Wasting time waiting for camera repair
17.05.2008 - 03.06.2008 30 °C
After the disaster at Tubbataha, we headed back to Manila, and then flew to Singapore, to hand Alan's brand new camera in for repair, as on top of everything else, it had broken down.
In Singapore, we arrived late at night – so in order to ensure we had a place to sleep, we had booked a room through Hostelworld. This did us no good in the end, as we turned up at the hotel only to have to search the whole place to find the owners – they had not left a key or a note out, even though we had specifically pointed out in the booking that we would arrive at 2 am. When we finally found them, they were rude and angry because we woke them up, and it turned out they did not have the room we had booked, only a dorm was available. When we would not take that, they eventually said we should leave, and we ended up on the street at 2.30. Luckily , Singapore is mostly quite safe, and we caught a taxi to another hotel. They charged by the hour, and were full of prostitutes, but at least it was clean and we got some sleep.
The next day we handed in the camera at the camera shop, to be repaired. They seemed to think it would be covered by the warranty, as it should, since we had not done anything to it beyond normal usage. We then booked a bus ticket to Kuala Lumpur for the next morning, as waiting in Singapore would turn out too expensive.
We arrived back in Kuala Lumpur, and foolishly decided to return to the same hotel, Pondok Lodge, where I got completely eaten by bed bugs last time. We naively thought that they might have dealt with the problem, and when we asked them they indeed said that they had sprayed everything and there were no more bed bugs. Lies. That evening, I was in the bed for half an hour, when the bugs started biting again. We could see them crawling down the walls. Disgusting. So once again, we were on the street at 2 am, after they gave us back the money for the room. We moved to a place next door, Summer’s Guesthouse. The rooms are really small and windowless, but it’s very clean.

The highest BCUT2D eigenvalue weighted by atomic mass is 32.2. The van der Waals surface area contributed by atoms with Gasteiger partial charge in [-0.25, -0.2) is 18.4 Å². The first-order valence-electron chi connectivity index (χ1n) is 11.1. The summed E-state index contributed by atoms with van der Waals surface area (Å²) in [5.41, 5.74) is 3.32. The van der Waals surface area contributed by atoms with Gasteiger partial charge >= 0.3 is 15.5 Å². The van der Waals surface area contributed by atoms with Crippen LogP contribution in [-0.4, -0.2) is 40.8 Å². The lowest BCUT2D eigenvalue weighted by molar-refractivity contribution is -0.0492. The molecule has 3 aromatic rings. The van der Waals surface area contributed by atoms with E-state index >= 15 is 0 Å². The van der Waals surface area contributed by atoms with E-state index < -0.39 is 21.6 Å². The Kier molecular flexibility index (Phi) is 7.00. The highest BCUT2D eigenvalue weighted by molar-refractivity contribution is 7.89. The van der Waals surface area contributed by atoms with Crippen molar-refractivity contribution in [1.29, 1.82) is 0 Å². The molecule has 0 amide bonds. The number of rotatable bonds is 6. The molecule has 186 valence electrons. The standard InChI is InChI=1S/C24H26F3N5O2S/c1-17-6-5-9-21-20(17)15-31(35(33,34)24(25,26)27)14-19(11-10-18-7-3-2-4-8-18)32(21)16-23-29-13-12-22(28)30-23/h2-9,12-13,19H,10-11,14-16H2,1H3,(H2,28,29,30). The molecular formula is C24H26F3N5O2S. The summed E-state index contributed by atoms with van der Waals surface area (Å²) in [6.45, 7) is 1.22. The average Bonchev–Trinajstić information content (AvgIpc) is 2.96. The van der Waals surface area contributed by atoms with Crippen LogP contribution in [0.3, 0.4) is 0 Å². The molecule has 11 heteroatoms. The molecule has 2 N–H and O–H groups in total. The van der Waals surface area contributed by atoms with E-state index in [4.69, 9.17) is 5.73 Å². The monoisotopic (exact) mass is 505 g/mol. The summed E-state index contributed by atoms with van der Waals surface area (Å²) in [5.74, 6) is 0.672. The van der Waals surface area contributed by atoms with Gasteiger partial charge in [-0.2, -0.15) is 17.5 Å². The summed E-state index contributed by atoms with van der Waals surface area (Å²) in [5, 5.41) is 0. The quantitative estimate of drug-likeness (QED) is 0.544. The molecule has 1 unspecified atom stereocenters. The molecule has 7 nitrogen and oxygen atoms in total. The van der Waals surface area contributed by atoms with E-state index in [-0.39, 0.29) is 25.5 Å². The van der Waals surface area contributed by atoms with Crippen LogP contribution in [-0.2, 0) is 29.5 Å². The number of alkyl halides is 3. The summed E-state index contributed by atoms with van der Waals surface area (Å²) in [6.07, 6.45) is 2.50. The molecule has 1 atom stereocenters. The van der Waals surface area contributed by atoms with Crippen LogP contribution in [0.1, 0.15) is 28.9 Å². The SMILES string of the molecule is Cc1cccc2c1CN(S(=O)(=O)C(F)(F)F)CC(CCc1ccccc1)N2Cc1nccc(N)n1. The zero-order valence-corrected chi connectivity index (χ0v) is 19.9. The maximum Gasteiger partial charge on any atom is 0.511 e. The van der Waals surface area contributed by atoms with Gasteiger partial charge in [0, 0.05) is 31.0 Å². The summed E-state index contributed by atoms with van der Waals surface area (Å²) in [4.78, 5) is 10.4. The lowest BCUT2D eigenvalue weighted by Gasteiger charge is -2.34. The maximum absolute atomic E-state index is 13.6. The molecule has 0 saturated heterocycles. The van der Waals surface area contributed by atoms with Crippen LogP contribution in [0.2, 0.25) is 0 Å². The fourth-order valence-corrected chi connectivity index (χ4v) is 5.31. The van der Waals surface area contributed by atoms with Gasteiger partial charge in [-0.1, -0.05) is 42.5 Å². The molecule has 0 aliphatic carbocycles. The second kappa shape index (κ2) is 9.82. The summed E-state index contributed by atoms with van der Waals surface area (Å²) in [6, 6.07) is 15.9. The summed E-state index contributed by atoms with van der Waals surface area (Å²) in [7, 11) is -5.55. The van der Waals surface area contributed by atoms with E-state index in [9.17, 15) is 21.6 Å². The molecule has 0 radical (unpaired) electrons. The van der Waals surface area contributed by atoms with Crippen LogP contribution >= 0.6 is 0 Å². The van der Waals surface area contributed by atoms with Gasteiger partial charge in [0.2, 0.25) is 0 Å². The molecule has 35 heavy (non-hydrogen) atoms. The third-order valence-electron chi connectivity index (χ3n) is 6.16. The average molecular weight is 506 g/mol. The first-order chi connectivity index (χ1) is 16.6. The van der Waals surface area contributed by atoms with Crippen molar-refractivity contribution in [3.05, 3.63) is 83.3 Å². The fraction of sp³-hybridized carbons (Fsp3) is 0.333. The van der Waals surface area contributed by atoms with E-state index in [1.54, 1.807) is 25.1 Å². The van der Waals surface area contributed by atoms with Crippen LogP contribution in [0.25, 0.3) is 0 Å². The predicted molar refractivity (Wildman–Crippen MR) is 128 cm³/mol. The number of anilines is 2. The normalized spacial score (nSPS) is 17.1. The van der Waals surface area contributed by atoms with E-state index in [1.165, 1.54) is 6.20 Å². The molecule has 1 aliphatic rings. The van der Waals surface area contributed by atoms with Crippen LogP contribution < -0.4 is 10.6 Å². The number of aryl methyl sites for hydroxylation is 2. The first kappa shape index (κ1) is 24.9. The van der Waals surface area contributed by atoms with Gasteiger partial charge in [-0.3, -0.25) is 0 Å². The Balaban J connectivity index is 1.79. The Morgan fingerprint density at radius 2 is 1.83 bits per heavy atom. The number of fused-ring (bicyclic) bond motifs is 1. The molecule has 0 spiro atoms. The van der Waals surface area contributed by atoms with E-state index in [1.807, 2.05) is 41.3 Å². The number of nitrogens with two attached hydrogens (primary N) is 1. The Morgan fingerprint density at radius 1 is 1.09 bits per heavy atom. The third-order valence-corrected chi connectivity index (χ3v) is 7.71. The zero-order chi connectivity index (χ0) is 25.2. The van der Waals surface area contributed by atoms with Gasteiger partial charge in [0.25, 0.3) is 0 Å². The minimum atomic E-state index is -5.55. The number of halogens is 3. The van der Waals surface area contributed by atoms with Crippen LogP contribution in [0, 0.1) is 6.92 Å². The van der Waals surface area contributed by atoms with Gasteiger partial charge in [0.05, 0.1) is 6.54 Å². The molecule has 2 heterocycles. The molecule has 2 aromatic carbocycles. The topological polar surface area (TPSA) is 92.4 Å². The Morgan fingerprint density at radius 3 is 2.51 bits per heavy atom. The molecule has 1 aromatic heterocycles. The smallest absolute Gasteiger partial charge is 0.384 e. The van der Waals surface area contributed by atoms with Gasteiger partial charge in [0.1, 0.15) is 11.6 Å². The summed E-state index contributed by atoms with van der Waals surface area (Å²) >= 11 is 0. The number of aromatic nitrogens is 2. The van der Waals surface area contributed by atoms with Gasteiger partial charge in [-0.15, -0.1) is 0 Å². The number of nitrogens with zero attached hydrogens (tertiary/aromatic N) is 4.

While in KL, we went to the Indonesian Embassy to sort out our visas for Indo. We were worried it might be problematic, after the fiasco in Manila. Online, we had only found information about Singapore, where it seems to take several working days. Here, it was a holiday, and so we had to wait a day to hand in the passports. When we did get there, they told us we needed an onward ticket, but that is standard for Indonesia. Once we had that, a copy of the passports and Malaysian visas, and two passport photographs, we could pick up the visa the next day, with no hassle. Apparently, they normally do same day service, but on account of the holiday they were a bit backed up. Next day, we happily returned and collected our passports, now with a 60 day Indonesian visa sticker inside. Excellent. We then went to sort out the Indian visas as well, as we have to get one to go through there on our way to Africa later in the year. Here, there is a five working day approval process first, in which they have to verify your identity with the Indian embassy in your own country. They don’t keep the passports for that, so we set that in motion and headed off for some beach time at Tioman island.
We caught at bus and then a boat, and made it to Tioman. Pulau Tioman is a small island located 32 km off the east coast of Peninsular Malaysia in the state of Pahang, and is some 39 km long and 12 km wide. It has eight main villages, the largest and most populous being Kampung Tekek in the north. Yet, the densely forested island is still sparsely inhabited, and mostly covered by jungle. Its the nearest beach escape to KL and Singapore.
We checked into a very simple hut right at the pier on ABC beach – although we later moved a bit down the beach when another hut opened up. It was the school holidays in Malaysia now, so the island was fairly busy. This was not too apparent though, and the place felt relaxed and not at all overrun. We were looking to do some dives, but all the shops wanted $20 US or more per dive, and since there is not much to see we decided to scrap it. So we just relaxed, suntanned a bit on the beach, drank fruit shakes and watched the sun sets.